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The Nokia Asha 201 looks like the kind of handset to suit messaging fans. After all, it has a QWERTY keyboard. And Nokia has integrated social media management with Facebook and Twitter support.
Logging into these accounts, as well as Orkut and Flickr is an easy matter - just choose Social from the main menu and you are at the login screen.
Once you are in, there is a bit of a wait for your account to update itself - this handset has no 3G or Wi-Fi, remember, but you do get a fairly good graphical representation of social accounts and, of course, that keyboard for easily composing your own updates.
The screen is a bit small, so you can't see a great deal of anything at once, and it takes a while to scroll through messages, but there are a fair range of options to play with.
Nokia has worked quite hard to integrate social messaging, and while it's not perfect, it isn't too bad either.
You can drop feeds into the home screen and view messages by scrolling to the feeds area then using the D-pad ring to move through messages, with the most recent ones first.
Or just hit the centre of the D-pad to get straight into composing your own message.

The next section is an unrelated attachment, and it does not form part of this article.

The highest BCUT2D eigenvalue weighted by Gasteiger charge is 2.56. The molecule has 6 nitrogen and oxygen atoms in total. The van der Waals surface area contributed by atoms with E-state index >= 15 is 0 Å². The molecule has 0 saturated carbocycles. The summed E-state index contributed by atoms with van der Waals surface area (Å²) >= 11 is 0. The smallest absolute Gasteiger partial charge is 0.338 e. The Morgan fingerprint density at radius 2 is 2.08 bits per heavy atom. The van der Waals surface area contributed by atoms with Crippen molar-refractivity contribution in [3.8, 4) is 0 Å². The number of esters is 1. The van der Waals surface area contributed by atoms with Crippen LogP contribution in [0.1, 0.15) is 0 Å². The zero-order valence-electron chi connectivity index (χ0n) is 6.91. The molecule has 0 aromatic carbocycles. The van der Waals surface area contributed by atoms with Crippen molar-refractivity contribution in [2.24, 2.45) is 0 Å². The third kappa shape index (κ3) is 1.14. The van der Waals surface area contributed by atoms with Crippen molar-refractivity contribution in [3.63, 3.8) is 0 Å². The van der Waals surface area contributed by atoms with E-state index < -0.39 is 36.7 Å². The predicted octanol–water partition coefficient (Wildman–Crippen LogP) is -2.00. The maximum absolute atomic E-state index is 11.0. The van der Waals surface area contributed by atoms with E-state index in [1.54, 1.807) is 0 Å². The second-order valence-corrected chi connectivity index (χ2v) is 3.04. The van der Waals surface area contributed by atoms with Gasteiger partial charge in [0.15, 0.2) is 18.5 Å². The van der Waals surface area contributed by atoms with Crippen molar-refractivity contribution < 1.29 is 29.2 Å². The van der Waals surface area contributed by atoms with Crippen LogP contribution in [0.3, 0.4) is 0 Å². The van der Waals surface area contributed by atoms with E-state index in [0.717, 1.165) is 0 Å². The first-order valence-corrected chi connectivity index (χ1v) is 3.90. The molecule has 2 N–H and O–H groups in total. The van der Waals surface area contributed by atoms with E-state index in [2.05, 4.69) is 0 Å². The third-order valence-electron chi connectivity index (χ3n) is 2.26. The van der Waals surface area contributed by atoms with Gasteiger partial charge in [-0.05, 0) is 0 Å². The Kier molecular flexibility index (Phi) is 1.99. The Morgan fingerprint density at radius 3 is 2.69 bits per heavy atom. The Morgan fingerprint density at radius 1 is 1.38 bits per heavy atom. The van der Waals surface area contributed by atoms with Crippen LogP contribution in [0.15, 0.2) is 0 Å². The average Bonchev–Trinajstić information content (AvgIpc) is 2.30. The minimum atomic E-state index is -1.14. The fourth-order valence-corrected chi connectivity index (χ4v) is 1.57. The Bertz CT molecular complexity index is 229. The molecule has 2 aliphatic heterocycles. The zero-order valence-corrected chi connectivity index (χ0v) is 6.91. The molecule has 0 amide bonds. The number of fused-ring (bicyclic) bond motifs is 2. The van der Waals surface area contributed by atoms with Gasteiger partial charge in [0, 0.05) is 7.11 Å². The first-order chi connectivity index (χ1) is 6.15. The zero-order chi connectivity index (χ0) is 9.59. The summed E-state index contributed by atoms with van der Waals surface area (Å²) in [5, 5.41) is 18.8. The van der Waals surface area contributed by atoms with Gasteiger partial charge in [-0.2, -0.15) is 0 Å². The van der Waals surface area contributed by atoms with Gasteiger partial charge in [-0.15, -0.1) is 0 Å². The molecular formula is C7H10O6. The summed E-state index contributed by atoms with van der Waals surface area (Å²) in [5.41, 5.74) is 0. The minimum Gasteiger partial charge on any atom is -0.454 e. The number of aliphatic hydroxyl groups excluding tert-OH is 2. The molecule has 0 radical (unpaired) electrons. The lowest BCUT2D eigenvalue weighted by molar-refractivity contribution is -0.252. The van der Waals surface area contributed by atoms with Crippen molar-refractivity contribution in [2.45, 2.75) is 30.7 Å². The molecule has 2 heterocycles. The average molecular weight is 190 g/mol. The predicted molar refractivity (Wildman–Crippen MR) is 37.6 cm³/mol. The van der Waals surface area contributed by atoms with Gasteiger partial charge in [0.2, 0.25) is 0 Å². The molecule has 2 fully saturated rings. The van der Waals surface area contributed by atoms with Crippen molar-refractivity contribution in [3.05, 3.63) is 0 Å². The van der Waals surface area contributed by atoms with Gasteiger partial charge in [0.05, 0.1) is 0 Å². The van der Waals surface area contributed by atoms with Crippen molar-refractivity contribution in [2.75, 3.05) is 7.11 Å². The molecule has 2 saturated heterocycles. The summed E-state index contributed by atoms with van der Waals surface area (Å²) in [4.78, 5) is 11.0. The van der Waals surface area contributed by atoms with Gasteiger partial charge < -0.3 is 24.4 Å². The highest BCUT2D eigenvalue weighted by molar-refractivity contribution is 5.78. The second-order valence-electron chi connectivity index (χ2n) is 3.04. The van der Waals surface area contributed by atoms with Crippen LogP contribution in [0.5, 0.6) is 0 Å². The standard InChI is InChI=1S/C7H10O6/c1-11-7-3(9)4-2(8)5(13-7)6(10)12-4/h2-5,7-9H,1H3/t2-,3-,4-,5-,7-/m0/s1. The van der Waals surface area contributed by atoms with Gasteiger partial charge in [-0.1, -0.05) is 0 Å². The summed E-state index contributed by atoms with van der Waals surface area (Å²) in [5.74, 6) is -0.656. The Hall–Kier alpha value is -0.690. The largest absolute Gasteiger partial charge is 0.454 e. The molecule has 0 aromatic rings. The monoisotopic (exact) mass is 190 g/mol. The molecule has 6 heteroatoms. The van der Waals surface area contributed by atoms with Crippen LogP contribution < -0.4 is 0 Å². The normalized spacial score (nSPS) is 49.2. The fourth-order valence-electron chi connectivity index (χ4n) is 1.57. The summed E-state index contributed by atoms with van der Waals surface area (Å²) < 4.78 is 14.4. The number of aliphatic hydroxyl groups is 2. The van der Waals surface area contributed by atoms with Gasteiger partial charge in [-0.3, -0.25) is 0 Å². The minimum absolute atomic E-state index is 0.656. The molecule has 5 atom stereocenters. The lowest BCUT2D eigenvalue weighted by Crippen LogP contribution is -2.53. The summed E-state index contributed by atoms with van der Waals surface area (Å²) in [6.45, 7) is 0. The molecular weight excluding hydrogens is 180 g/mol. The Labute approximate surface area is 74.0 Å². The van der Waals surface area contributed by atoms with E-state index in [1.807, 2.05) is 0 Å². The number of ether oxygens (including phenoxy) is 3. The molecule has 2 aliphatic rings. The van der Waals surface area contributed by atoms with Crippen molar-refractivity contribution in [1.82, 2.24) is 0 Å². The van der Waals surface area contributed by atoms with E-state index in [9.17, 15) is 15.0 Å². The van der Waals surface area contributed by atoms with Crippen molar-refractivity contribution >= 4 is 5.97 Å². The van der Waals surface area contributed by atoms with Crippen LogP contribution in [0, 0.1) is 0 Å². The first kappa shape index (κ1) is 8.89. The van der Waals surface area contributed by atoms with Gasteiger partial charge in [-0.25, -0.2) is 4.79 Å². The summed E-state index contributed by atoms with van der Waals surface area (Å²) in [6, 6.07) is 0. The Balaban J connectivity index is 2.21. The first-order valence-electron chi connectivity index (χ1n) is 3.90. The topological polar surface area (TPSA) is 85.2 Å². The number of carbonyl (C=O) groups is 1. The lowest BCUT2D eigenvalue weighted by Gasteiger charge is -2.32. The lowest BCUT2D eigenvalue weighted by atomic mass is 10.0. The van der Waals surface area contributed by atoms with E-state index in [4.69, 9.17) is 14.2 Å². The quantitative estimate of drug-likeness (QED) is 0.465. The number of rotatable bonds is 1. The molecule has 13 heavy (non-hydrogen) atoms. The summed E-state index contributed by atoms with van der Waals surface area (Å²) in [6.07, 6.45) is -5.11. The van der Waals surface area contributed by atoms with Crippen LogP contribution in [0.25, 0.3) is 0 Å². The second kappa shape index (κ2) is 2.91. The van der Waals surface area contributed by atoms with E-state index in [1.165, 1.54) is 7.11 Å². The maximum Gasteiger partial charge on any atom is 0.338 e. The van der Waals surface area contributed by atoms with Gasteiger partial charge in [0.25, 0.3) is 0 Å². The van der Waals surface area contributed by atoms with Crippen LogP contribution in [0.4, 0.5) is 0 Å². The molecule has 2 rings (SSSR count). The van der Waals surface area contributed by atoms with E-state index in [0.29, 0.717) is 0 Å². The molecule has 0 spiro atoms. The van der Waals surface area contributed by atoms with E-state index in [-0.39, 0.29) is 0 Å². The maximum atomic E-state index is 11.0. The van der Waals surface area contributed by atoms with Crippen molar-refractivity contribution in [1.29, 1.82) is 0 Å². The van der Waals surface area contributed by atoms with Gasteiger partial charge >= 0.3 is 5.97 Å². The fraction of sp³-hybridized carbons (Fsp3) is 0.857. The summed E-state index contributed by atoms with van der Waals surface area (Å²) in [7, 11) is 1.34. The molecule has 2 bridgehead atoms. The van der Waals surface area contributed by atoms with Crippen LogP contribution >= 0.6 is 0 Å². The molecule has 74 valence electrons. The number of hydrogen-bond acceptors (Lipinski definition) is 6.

Texting is straightforward. There's a nice conversation view that makes the most of the small screen and you just hit the centre of the D-pad to compose a reply to an incoming message.
When you're creating a new message from scratch there's a big window in which to view your composition.
Email is dealt with separately from SMS, and you've got a few presets to help make signing in to some accounts easier - Ovi of course, plus Yahoo!, Gmail, Windows Live, BT Internet and Virgin Media. For other accounts you need to go through manual setup.
To be honest, with such a small screen, and no 3G or Wi-Fi on board, we'd suggest this isn't the ideal phone for mobile email, despite its keyboard.
The physical keyboard, though, is fairly comfortable to use. The keys are domed and click a little when pressed. There's long-press access to some important symbols such as ! and ?, and the Sym key gives you smileys and other extras in one single grid.
But Nokia has made a bit of a design error. It might be different on other coloured versions of the Nokia Asha 201, but on our white review sample, the white backlight behind the keys that kicks in when you hit one of them actually obscured the key markings in some lighting conditions.
It was fine in darker conditions when the backlight shines through really well, but in an unlit indoor room during the day it made the keys difficult to see.
You might know where the QWERTY keys are, but it could take you longer to remember where the symbols are. We found it a real pain.
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